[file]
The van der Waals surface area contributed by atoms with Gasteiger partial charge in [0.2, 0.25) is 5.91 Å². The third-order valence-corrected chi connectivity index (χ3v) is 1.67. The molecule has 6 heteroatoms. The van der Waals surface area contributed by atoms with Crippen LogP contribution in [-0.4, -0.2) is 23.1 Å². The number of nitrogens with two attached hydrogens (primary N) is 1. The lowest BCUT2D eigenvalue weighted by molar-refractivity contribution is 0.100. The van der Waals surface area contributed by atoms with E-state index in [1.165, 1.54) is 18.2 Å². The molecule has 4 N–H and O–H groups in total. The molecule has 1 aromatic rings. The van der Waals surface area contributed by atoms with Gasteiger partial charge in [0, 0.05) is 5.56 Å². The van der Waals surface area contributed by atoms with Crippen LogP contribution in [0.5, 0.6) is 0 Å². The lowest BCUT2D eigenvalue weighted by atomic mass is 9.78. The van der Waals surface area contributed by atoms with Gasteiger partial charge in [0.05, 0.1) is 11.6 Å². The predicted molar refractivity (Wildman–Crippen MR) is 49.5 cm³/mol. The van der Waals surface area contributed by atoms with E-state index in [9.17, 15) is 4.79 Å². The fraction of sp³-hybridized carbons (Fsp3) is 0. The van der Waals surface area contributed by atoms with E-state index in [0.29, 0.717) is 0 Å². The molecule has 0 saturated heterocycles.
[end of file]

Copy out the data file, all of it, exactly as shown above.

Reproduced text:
The van der Waals surface area contributed by atoms with Gasteiger partial charge in [0.2, 0.25) is 5.91 Å². The third-order valence-corrected chi connectivity index (χ3v) is 1.67. The molecule has 6 heteroatoms. The van der Waals surface area contributed by atoms with Crippen LogP contribution in [-0.4, -0.2) is 23.1 Å². The number of nitrogens with two attached hydrogens (primary N) is 1. The lowest BCUT2D eigenvalue weighted by molar-refractivity contribution is 0.100. The van der Waals surface area contributed by atoms with E-state index in [1.165, 1.54) is 18.2 Å². The molecule has 4 N–H and O–H groups in total. The molecule has 1 aromatic rings. The van der Waals surface area contributed by atoms with Gasteiger partial charge in [0, 0.05) is 5.56 Å². The van der Waals surface area contributed by atoms with Crippen LogP contribution in [0.5, 0.6) is 0 Å². The lowest BCUT2D eigenvalue weighted by atomic mass is 9.78. The van der Waals surface area contributed by atoms with Gasteiger partial charge in [0.05, 0.1) is 11.6 Å². The predicted molar refractivity (Wildman–Crippen MR) is 49.5 cm³/mol. The van der Waals surface area contributed by atoms with E-state index in [9.17, 15) is 4.79 Å². The fraction of sp³-hybridized carbons (Fsp3) is 0. The van der Waals surface area contributed by atoms with E-state index in [0.29, 0.717) is 0 Å². The molecule has 0 saturated heterocycles.